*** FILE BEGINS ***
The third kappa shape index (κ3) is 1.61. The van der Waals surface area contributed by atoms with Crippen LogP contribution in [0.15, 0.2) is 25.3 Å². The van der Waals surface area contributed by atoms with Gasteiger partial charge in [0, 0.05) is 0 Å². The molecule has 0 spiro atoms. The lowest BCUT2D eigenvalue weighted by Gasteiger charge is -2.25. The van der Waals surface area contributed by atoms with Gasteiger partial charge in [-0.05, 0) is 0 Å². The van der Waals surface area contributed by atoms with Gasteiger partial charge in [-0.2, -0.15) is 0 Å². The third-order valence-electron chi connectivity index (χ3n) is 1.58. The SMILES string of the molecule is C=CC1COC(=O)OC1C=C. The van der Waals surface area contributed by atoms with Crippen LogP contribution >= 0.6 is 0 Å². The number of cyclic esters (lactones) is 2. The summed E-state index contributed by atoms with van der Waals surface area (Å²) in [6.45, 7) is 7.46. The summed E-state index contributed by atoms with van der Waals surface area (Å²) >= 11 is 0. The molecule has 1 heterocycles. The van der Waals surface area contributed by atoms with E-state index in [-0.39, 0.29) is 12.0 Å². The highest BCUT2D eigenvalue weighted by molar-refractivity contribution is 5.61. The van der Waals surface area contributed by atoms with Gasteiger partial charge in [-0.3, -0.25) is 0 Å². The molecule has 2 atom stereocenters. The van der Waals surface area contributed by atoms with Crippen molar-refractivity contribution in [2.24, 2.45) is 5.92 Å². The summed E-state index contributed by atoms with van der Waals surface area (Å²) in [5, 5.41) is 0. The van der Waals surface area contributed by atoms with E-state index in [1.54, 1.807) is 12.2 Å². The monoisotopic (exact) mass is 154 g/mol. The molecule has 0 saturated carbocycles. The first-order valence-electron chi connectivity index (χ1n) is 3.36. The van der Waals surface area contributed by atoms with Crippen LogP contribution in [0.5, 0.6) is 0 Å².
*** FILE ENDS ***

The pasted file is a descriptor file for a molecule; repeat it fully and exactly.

The third kappa shape index (κ3) is 1.61. The van der Waals surface area contributed by atoms with Crippen LogP contribution in [0.15, 0.2) is 25.3 Å². The van der Waals surface area contributed by atoms with Gasteiger partial charge in [0, 0.05) is 0 Å². The molecule has 0 spiro atoms. The lowest BCUT2D eigenvalue weighted by Gasteiger charge is -2.25. The van der Waals surface area contributed by atoms with Gasteiger partial charge in [-0.05, 0) is 0 Å². The van der Waals surface area contributed by atoms with Gasteiger partial charge in [-0.2, -0.15) is 0 Å². The third-order valence-electron chi connectivity index (χ3n) is 1.58. The SMILES string of the molecule is C=CC1COC(=O)OC1C=C. The van der Waals surface area contributed by atoms with Crippen LogP contribution >= 0.6 is 0 Å². The number of cyclic esters (lactones) is 2. The summed E-state index contributed by atoms with van der Waals surface area (Å²) in [6.45, 7) is 7.46. The summed E-state index contributed by atoms with van der Waals surface area (Å²) >= 11 is 0. The molecule has 1 heterocycles. The van der Waals surface area contributed by atoms with E-state index in [-0.39, 0.29) is 12.0 Å². The highest BCUT2D eigenvalue weighted by molar-refractivity contribution is 5.61. The van der Waals surface area contributed by atoms with Gasteiger partial charge in [-0.3, -0.25) is 0 Å². The molecule has 2 atom stereocenters. The van der Waals surface area contributed by atoms with Crippen molar-refractivity contribution in [2.24, 2.45) is 5.92 Å². The summed E-state index contributed by atoms with van der Waals surface area (Å²) in [5, 5.41) is 0. The van der Waals surface area contributed by atoms with E-state index in [1.54, 1.807) is 12.2 Å². The monoisotopic (exact) mass is 154 g/mol. The molecule has 0 saturated carbocycles. The first-order valence-electron chi connectivity index (χ1n) is 3.36. The van der Waals surface area contributed by atoms with Crippen LogP contribution in [0.5, 0.6) is 0 Å².